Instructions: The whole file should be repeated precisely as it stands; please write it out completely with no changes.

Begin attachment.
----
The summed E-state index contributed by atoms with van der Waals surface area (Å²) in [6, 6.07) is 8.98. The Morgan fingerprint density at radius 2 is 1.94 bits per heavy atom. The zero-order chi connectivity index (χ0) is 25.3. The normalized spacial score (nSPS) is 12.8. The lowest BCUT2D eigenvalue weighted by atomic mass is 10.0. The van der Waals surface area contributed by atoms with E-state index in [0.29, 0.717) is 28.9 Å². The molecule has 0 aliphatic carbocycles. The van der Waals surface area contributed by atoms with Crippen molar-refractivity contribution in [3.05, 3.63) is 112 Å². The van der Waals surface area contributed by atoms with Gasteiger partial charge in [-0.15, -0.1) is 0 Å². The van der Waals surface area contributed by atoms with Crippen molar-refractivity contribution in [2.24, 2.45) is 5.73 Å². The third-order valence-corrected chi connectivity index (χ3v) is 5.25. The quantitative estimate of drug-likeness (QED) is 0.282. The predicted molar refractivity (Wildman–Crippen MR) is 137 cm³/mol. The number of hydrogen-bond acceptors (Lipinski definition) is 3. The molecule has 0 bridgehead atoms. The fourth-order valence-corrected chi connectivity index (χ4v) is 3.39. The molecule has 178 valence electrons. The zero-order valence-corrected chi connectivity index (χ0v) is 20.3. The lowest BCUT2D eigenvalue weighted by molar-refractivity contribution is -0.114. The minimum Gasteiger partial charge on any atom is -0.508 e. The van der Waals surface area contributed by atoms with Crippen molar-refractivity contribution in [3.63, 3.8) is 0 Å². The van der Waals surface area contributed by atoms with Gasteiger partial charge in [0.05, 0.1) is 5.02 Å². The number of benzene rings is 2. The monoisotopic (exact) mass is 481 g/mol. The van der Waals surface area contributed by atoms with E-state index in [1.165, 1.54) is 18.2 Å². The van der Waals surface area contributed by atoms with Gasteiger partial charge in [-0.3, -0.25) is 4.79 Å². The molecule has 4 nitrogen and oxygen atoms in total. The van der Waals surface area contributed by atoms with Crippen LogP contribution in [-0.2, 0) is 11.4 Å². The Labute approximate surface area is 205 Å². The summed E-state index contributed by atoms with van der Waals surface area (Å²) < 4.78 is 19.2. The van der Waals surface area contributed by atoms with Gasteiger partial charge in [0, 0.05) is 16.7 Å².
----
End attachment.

The summed E-state index contributed by atoms with van der Waals surface area (Å²) in [6, 6.07) is 8.98. The Morgan fingerprint density at radius 2 is 1.94 bits per heavy atom. The zero-order chi connectivity index (χ0) is 25.3. The normalized spacial score (nSPS) is 12.8. The lowest BCUT2D eigenvalue weighted by atomic mass is 10.0. The van der Waals surface area contributed by atoms with E-state index in [0.29, 0.717) is 28.9 Å². The molecule has 0 aliphatic carbocycles. The van der Waals surface area contributed by atoms with Crippen molar-refractivity contribution in [3.05, 3.63) is 112 Å². The van der Waals surface area contributed by atoms with Gasteiger partial charge in [-0.15, -0.1) is 0 Å². The van der Waals surface area contributed by atoms with Crippen molar-refractivity contribution in [2.24, 2.45) is 5.73 Å². The third-order valence-corrected chi connectivity index (χ3v) is 5.25. The quantitative estimate of drug-likeness (QED) is 0.282. The predicted molar refractivity (Wildman–Crippen MR) is 137 cm³/mol. The number of hydrogen-bond acceptors (Lipinski definition) is 3. The molecule has 0 bridgehead atoms. The fourth-order valence-corrected chi connectivity index (χ4v) is 3.39. The molecule has 178 valence electrons. The zero-order valence-corrected chi connectivity index (χ0v) is 20.3. The lowest BCUT2D eigenvalue weighted by molar-refractivity contribution is -0.114. The minimum Gasteiger partial charge on any atom is -0.508 e. The van der Waals surface area contributed by atoms with Crippen molar-refractivity contribution in [3.63, 3.8) is 0 Å². The van der Waals surface area contributed by atoms with Gasteiger partial charge in [0.05, 0.1) is 5.02 Å². The number of benzene rings is 2. The monoisotopic (exact) mass is 481 g/mol. The van der Waals surface area contributed by atoms with E-state index in [1.165, 1.54) is 18.2 Å². The van der Waals surface area contributed by atoms with Gasteiger partial charge in [-0.3, -0.25) is 4.79 Å². The molecule has 4 nitrogen and oxygen atoms in total. The van der Waals surface area contributed by atoms with Crippen LogP contribution in [-0.2, 0) is 11.4 Å². The Labute approximate surface area is 205 Å². The summed E-state index contributed by atoms with van der Waals surface area (Å²) < 4.78 is 19.2. The van der Waals surface area contributed by atoms with Gasteiger partial charge in [0, 0.05) is 16.7 Å².